In a case involving Yelp!, a “defamed” dentist sued the consumer review website and a disgruntled consumer for a derogatory posting. The dentist voluntarily dismissed Yelp! after deciding that the CDA probably shielded Yelp! from liability for any untruthful statements posted by the consumer. This case, Wong v. Jing, 189 Cal. App. 4th 1354 (Nov. 9, 2010), continues between the dentist and consumer in a California state courtroom while Yelp! is now free from this litigation. Zynga was probably seeking a similar result with its recent motion. 

     

    At what point does a web developer face liability? Here’s the short answer: when the developer “materially” contributes to content. So far, sites like Yelp! have been legally described as “interactive computer service” providers. They create the site and leave the content to others. These content “neutrals” can maintain the site and delete posted content without liability for illegal content by third parties. But if Yelp! decided to help consumers in writing reviews, then it could be relabeled an “information content provider” which could open it up to liability.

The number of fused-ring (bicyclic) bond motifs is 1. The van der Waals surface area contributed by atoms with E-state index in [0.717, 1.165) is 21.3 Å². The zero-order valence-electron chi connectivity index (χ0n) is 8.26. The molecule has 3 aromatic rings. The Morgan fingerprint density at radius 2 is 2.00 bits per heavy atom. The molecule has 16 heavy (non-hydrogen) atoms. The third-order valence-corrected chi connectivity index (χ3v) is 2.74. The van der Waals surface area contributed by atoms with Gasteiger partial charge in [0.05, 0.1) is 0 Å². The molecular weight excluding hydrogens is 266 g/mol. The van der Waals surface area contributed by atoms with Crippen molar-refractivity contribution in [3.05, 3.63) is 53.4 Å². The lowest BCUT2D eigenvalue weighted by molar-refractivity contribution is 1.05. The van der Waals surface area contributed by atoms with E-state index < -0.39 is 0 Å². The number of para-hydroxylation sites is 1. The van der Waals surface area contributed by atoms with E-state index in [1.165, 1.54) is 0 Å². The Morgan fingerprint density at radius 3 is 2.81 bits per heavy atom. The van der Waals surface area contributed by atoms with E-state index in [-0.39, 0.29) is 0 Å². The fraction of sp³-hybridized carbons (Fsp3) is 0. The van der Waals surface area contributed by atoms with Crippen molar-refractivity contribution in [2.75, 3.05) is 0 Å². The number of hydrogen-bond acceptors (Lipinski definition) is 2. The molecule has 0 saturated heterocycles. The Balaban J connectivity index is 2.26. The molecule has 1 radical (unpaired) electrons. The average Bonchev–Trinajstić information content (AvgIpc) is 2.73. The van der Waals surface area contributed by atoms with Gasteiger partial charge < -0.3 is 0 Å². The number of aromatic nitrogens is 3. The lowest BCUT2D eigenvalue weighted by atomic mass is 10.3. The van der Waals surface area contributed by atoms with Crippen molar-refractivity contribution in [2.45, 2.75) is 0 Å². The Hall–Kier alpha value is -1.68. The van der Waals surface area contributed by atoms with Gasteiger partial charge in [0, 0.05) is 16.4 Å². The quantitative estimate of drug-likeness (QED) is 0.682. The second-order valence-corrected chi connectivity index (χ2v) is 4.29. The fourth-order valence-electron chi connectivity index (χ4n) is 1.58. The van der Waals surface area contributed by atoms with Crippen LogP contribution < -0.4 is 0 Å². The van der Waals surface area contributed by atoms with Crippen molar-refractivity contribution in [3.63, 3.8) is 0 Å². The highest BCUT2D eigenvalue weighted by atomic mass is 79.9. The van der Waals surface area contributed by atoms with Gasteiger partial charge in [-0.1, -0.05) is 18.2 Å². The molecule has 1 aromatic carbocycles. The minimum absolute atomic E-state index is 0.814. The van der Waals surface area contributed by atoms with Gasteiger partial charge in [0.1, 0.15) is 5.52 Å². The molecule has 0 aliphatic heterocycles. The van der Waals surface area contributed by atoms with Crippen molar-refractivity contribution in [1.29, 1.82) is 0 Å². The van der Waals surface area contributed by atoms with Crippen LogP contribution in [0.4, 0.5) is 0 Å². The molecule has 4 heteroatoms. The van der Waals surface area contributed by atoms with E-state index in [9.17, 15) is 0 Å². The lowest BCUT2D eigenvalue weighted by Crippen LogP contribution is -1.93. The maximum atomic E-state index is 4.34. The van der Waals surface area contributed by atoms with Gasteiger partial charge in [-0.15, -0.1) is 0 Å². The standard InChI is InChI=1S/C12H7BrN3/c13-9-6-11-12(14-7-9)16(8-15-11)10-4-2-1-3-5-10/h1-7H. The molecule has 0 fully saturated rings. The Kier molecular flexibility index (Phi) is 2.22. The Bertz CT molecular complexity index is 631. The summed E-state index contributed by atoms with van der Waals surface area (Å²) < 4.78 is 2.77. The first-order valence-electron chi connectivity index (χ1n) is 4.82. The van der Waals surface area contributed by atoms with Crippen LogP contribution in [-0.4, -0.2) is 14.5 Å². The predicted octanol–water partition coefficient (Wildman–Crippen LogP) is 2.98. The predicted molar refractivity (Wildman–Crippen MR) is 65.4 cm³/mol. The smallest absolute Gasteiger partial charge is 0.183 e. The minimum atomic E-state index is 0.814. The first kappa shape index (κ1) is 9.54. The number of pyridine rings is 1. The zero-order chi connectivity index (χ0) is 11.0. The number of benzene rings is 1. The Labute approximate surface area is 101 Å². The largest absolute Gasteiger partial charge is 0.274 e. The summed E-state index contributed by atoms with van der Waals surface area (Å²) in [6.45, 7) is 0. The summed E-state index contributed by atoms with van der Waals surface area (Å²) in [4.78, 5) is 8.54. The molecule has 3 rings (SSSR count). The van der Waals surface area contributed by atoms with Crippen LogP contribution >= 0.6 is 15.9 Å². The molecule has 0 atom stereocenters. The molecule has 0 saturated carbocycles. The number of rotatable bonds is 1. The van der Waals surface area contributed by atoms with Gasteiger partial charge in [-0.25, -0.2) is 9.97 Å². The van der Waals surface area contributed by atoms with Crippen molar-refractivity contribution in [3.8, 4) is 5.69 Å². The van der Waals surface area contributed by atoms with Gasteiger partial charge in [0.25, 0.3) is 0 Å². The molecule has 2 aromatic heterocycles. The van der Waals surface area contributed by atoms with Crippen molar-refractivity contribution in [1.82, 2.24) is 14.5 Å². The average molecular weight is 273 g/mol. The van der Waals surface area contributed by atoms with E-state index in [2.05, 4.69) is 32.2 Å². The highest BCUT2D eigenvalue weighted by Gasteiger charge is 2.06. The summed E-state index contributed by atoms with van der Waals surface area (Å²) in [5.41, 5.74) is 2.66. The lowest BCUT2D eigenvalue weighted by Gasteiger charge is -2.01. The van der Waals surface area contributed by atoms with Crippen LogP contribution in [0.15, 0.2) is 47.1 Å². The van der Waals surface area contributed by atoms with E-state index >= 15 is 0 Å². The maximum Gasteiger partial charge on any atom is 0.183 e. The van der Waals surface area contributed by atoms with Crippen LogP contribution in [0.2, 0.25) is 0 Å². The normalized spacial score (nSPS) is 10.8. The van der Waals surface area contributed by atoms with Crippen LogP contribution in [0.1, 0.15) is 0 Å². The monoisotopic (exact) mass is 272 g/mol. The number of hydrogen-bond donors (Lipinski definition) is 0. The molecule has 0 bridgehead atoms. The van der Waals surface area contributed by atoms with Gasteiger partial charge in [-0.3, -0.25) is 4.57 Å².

This seems easy enough, but the line between “service provider” and “content provider” can quickly become hazy. In a 2008 federal Ninth circuit case involving a housing match site, Roommates.com, the Ninth Circuit found that the online forms Roommates provided to subscribers for posting information opened it up to liability for discriminatory housing violations. And in the recent Zynga hearing, the court found the following allegations to be important: (1) Zynga’s virtual currency offers were part of the controversial advertising and (2) Zynga was responsible for the “design, layout, and format of the special offers.” It will be interesting to see how things ultimately play out.

     

    About Emma D. Enriquez, Esq.: She is a litigator with a passionate interest in the developing web and social media marketplace and a member of the IP litigation team for the California-based firm, Gresham Savage Nolan & Tilden, APC. She can be followed on Twitter at @cyberlaw12.

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  • Slaying the Dragon: Kill the Content

    This is the fourth post by independent game developer Dan Felder, who has his own indie studio and consults other game developers in his spare time.